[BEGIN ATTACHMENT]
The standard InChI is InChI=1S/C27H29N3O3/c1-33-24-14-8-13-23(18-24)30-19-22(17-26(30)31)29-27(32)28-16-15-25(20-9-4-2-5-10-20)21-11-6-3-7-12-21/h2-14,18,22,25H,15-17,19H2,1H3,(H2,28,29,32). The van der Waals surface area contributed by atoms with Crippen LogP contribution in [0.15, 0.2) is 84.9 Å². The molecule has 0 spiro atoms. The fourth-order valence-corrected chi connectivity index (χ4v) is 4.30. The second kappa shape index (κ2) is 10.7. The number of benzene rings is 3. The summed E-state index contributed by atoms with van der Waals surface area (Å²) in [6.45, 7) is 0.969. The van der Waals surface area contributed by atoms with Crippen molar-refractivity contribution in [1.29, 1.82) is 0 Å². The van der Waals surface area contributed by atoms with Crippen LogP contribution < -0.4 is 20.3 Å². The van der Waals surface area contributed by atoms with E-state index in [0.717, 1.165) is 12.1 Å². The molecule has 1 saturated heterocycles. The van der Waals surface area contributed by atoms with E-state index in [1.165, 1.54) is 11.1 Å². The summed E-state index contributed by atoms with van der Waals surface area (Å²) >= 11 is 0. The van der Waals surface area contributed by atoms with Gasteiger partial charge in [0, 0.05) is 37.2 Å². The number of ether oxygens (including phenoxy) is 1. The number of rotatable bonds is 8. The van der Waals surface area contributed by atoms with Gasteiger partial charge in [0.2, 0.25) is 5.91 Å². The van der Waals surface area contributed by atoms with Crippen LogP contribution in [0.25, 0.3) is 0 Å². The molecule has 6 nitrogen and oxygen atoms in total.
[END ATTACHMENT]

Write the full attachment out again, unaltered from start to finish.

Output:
The standard InChI is InChI=1S/C27H29N3O3/c1-33-24-14-8-13-23(18-24)30-19-22(17-26(30)31)29-27(32)28-16-15-25(20-9-4-2-5-10-20)21-11-6-3-7-12-21/h2-14,18,22,25H,15-17,19H2,1H3,(H2,28,29,32). The van der Waals surface area contributed by atoms with Crippen LogP contribution in [0.15, 0.2) is 84.9 Å². The molecule has 0 spiro atoms. The fourth-order valence-corrected chi connectivity index (χ4v) is 4.30. The second kappa shape index (κ2) is 10.7. The number of benzene rings is 3. The summed E-state index contributed by atoms with van der Waals surface area (Å²) in [6.45, 7) is 0.969. The van der Waals surface area contributed by atoms with Crippen molar-refractivity contribution in [1.29, 1.82) is 0 Å². The van der Waals surface area contributed by atoms with Crippen LogP contribution < -0.4 is 20.3 Å². The van der Waals surface area contributed by atoms with E-state index in [0.717, 1.165) is 12.1 Å². The molecule has 1 saturated heterocycles. The van der Waals surface area contributed by atoms with E-state index in [1.165, 1.54) is 11.1 Å². The summed E-state index contributed by atoms with van der Waals surface area (Å²) >= 11 is 0. The van der Waals surface area contributed by atoms with Gasteiger partial charge in [0, 0.05) is 37.2 Å². The number of ether oxygens (including phenoxy) is 1. The number of rotatable bonds is 8. The van der Waals surface area contributed by atoms with Gasteiger partial charge in [0.2, 0.25) is 5.91 Å². The van der Waals surface area contributed by atoms with Crippen LogP contribution in [0.25, 0.3) is 0 Å². The molecule has 6 nitrogen and oxygen atoms in total.